abroad. I believe that continued U.S. leadership of and support for
the HFO program, until such time as the first LWR plant is built, is a
small price to pay to reinforce peace on the Korean Peninsula and to
strengthen the global nonproliferation regime.


The implementation of the Agreed Framework is fundamental to U.S.
interests on the Korean Peninsula and in East Asia. As KEDO fulfills
each of its successive steps, North Korea is to take steps to resolve
our proliferation concerns. Following completion of the first LWR
containment building and its electrical generating equipment -- but
before delivery of the nuclear components of the plant -- North Korea
must come into compliance with its full-scope NPT IAEA safeguards
agreement. I cannot overstate the significance of this step. With
full-scope safeguards in place, the IAEA will be permitted to inspect
all of the North's nuclear facilities and materials. The additional
security this will provide will be significant.


The Framework's implementation carries with it associated benefits in
the nuclear area, many of which were not even envisaged at the time of
its signing. We are working with North Korea's nuclear community, for
example, in an effort to foster an independent nuclear regulator for
the LWRs, as well as a general nuclear "safety culture" which would
not otherwise exist.


The Agreed Framework is more than simply a nuclear accord, however. It
is the cornerstone of our efforts to reduce the potential for conflict
on the Korean Peninsula. The Agreed Framework has allowed us to
undertake a dialogue with North Korea that has led to the Four Party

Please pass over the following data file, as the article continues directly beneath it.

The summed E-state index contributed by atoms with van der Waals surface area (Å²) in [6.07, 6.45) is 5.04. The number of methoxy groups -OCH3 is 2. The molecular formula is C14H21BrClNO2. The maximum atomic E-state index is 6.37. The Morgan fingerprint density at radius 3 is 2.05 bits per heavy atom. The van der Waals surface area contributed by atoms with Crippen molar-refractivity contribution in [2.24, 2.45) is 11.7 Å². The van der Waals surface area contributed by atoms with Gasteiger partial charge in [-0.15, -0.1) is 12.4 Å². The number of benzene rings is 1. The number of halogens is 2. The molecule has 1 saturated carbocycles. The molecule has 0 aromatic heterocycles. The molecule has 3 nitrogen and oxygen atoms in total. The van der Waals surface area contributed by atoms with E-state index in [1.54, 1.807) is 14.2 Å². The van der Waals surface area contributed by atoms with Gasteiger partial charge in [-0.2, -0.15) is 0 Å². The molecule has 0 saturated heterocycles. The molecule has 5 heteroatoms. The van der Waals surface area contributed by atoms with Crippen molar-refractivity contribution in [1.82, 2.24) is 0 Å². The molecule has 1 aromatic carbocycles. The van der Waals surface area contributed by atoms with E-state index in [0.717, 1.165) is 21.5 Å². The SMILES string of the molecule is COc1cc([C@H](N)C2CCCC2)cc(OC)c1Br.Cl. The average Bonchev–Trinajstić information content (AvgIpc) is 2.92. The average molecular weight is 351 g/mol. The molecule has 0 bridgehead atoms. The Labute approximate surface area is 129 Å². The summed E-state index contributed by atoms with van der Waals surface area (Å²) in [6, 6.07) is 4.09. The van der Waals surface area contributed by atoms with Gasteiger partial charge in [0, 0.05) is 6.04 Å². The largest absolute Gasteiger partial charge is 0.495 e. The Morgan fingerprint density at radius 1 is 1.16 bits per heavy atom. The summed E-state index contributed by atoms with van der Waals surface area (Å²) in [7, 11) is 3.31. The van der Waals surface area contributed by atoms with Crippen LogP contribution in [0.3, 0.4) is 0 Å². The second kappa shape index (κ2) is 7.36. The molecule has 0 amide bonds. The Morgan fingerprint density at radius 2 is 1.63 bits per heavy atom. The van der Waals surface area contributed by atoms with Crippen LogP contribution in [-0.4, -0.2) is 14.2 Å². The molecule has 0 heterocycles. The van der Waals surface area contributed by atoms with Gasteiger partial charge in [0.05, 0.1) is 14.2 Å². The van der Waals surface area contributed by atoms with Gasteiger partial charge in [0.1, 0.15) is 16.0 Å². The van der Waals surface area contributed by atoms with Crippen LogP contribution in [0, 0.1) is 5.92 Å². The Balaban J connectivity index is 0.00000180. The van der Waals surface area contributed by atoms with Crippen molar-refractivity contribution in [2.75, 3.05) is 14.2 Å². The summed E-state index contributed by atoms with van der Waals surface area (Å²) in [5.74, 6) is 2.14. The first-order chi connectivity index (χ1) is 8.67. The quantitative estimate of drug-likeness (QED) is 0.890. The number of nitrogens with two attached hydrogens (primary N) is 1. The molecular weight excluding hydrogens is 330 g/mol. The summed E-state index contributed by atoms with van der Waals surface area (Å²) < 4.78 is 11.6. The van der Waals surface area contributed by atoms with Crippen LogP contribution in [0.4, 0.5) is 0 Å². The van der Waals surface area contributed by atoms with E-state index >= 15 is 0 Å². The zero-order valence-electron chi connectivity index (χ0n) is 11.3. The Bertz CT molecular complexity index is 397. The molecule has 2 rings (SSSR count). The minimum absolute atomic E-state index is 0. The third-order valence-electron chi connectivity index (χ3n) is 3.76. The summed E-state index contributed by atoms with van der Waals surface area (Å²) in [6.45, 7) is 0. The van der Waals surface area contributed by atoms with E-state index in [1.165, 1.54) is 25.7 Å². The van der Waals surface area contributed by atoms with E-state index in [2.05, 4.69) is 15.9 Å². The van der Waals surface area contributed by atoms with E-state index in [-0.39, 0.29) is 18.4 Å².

Talks as well as negotiations on missile sales, terrorism and a host
of other concerns. In addition, regular contact between North and
South Koreans is dramatically increasing, in particular at the LWR
site. North and South Korea have begun to take steps to cooperate on
such issues as air traffic and telephone links between the two
countries. Progress has been slow at best in all of these areas, and
North Korea remains a very difficult interlocutor. However, we believe
it is very much in our interest to continue these efforts to reduce
tensions on the Korean Peninsula.


The full implementation of the Agreed Framework, with all the benefits
it should bring, will only be possible if KEDO remains financially
healthy and able to carry out its mission. As I stated before, we are
continuing our international fundraising efforts and working on ways
to address KEDO's financial difficulties, including its debt from past
year oil deliveries. However as I have just noted it is not realistic
to assume that sufficient contributions will be made by other
countries, and we will therefore have to do more. We will continue our
consultations with you and your colleagues in the House in the near
future on our proposals for additional KEDO funding and our strategy
for addressing the organization's financial problems over the long
term.


Let me close by stressing that KEDO and the Agreed Framework remain
central to our efforts to promote peace and stability in Northeast
Asia and to support regional and global nuclear nonproliferation.
KEDO's mission is of utmost importance to the national security of
this nation as well. We must not allow KEDO to fail.


Thank you.